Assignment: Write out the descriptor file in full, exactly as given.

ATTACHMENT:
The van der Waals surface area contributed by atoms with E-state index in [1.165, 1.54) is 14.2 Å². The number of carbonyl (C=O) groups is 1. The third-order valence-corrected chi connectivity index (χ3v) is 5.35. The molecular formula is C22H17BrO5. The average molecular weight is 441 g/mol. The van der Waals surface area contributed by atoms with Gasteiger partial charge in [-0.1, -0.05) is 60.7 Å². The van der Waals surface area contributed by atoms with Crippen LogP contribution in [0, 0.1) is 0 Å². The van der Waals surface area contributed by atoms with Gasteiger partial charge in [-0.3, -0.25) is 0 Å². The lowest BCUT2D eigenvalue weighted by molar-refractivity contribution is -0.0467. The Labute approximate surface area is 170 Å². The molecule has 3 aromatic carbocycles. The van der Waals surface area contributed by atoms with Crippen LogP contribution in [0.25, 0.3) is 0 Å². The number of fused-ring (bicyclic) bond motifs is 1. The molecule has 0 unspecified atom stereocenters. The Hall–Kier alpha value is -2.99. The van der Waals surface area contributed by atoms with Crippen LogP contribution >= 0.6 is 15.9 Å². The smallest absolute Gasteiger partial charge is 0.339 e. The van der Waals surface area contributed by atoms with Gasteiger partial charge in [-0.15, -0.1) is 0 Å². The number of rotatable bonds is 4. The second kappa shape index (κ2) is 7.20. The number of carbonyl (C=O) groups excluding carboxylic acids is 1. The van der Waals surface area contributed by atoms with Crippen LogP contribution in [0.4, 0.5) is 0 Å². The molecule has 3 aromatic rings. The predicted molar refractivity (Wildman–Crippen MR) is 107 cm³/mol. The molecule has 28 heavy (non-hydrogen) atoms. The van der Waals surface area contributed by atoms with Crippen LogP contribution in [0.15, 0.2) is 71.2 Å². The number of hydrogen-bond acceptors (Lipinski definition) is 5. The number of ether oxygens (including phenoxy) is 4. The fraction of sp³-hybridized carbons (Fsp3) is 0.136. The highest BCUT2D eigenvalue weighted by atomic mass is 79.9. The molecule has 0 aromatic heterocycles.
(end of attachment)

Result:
The van der Waals surface area contributed by atoms with E-state index in [1.165, 1.54) is 14.2 Å². The number of carbonyl (C=O) groups is 1. The third-order valence-corrected chi connectivity index (χ3v) is 5.35. The molecular formula is C22H17BrO5. The average molecular weight is 441 g/mol. The van der Waals surface area contributed by atoms with Gasteiger partial charge in [-0.1, -0.05) is 60.7 Å². The van der Waals surface area contributed by atoms with Crippen LogP contribution in [0, 0.1) is 0 Å². The van der Waals surface area contributed by atoms with Gasteiger partial charge in [-0.3, -0.25) is 0 Å². The lowest BCUT2D eigenvalue weighted by molar-refractivity contribution is -0.0467. The Labute approximate surface area is 170 Å². The molecule has 3 aromatic carbocycles. The van der Waals surface area contributed by atoms with Crippen LogP contribution in [0.25, 0.3) is 0 Å². The number of fused-ring (bicyclic) bond motifs is 1. The molecule has 0 unspecified atom stereocenters. The Hall–Kier alpha value is -2.99. The van der Waals surface area contributed by atoms with Crippen LogP contribution >= 0.6 is 15.9 Å². The smallest absolute Gasteiger partial charge is 0.339 e. The van der Waals surface area contributed by atoms with Gasteiger partial charge in [-0.15, -0.1) is 0 Å². The number of rotatable bonds is 4. The second kappa shape index (κ2) is 7.20. The number of carbonyl (C=O) groups excluding carboxylic acids is 1. The van der Waals surface area contributed by atoms with Crippen LogP contribution in [0.4, 0.5) is 0 Å². The molecule has 3 aromatic rings. The predicted molar refractivity (Wildman–Crippen MR) is 107 cm³/mol. The molecule has 28 heavy (non-hydrogen) atoms. The van der Waals surface area contributed by atoms with Crippen LogP contribution in [0.15, 0.2) is 71.2 Å². The number of hydrogen-bond acceptors (Lipinski definition) is 5. The number of ether oxygens (including phenoxy) is 4. The fraction of sp³-hybridized carbons (Fsp3) is 0.136. The highest BCUT2D eigenvalue weighted by atomic mass is 79.9. The molecule has 0 aromatic heterocycles.